In his nearly 90 years, William Anderson, DO, has witnessed and been at the forefront of sweeping social change in this country. Dr. Anderson became friends with the biggest names of the Civil Rights Movement, such as Dr. Martin Luther King, Jr., Ralph Abernathy and Rosa Parks. This week, he came to KCU to tell stories of his life's important work, often with humor, while offering straight-forward advice to future physicians.
“I had a burning desire to become a physician,” Dr. Anderson said. “If you don’t have that burning desire already, maybe you’re in the wrong place.”
Dr. Anderson said he last visited KCU 15 to 20 years ago. He talked about growing up in Sumter County, Georgia, the same county where President Jimmy Carter was born.
A 1956 graduate of Des Moines University College of Osteopathic Medicine, Dr. Anderson completed his residency in Flint, Mich., before returning to rural Georgia to practice as an osteopathic physician. His decision to move to Americus, Georgia, he said was based on community need.
“To have the opportunity to become an osteopathic physician in 1956 and go back to Georgia and practice because… …that’s where there was a need.” Dr. Anderson said.
His first doctor’s office sat over a pool hall and liquor store. In those days, the patient's out-of-pocket cost for an office visit was only three dollars and it cost five dollars for a house call. Business took off for the young doctor who said he saw “100 patients a day.”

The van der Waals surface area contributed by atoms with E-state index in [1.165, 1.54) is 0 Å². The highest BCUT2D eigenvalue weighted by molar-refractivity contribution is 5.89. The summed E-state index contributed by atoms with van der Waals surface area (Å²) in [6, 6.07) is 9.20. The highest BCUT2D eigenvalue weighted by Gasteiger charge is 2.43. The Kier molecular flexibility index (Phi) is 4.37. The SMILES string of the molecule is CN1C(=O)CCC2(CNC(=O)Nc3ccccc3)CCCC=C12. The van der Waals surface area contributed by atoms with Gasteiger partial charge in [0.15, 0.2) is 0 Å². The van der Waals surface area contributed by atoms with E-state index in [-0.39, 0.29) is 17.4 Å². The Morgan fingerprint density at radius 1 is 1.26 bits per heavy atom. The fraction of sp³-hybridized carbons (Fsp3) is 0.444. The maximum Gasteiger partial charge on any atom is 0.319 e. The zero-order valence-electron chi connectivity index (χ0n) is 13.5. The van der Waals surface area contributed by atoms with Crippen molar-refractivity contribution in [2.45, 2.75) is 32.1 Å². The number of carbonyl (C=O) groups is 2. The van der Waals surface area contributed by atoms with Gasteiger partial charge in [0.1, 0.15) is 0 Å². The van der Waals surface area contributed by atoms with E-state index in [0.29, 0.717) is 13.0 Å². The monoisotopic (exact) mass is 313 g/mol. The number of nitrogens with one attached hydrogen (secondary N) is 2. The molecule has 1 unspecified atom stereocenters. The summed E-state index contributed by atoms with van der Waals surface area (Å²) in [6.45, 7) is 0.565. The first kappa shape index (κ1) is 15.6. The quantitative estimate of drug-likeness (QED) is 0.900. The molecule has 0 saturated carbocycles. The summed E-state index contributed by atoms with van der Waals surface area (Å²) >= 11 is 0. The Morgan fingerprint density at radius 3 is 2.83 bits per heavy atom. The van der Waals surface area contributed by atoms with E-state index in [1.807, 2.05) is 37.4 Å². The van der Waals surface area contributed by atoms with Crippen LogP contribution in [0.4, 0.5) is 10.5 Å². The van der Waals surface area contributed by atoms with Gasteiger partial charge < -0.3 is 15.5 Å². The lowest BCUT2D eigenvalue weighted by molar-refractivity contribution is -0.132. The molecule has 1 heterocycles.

Dr. Anderson quickly faced racism and roadblocks in small town Georgia. He joined students in civil rights marches to push for the right to register to vote. He became founder and first president of the Albany Movement, which spearheaded the Civil Rights Movement in Southwest Georgia.
“I became a part of the community,” Dr. Anderson said.
One protest march ended with Dr. Anderson and his wife going to jail. Facing 20 years in prison, Dr. Anderson said U.S. Attorney General Robert Kennedy became involved and transferred the case to Detroit. There, a judge handed down the 20-year hard labor prison sentence, but then suspended it to one-year probation.
Not surprising, Dr. Anderson’s advice to today’s future physicians is to avoid taking an easier path in life. He recommends building a career in a place where there is need.
“Your decision should not be made on where it is easier.” Dr. Anderson added. “I said I might go back to where I am needed,”
In later years, Dr. Anderson became the first African American president of the American Osteopathic Association.
“It is an honor to have an important figure - not only the Civil Rights Movement, but also the osteopathic profession - come speak to our students,” said KCU President and CEO Marc B. Hahn, DO. “Dr. Anderson has a powerful message about the importance of becoming immersed in a community and treating the whole person. He is a shining example of the osteopathic philosophy.”
Students, faculty and staff in Kansas City and Joplin filled three lecture halls to see Dr. Anderson speak. Afterwards, Dr. Anderson received a response from students fitting for a celebrity. Many stood in line to meet and pose for pictures with him.
“The talk with Dr. Anderson was really amazing,” said first-year medical student Summer Hart. “It really made me feel that I don’t have to wait to become a physician to start making these changes. I think changes can be made now where I am at in life.”
Dr. Anderson's fiancé watched with pride in the audience. He has five children. Three of them became osteopathic physicians. Dr. Anderson will turn 90 on Dec. 12.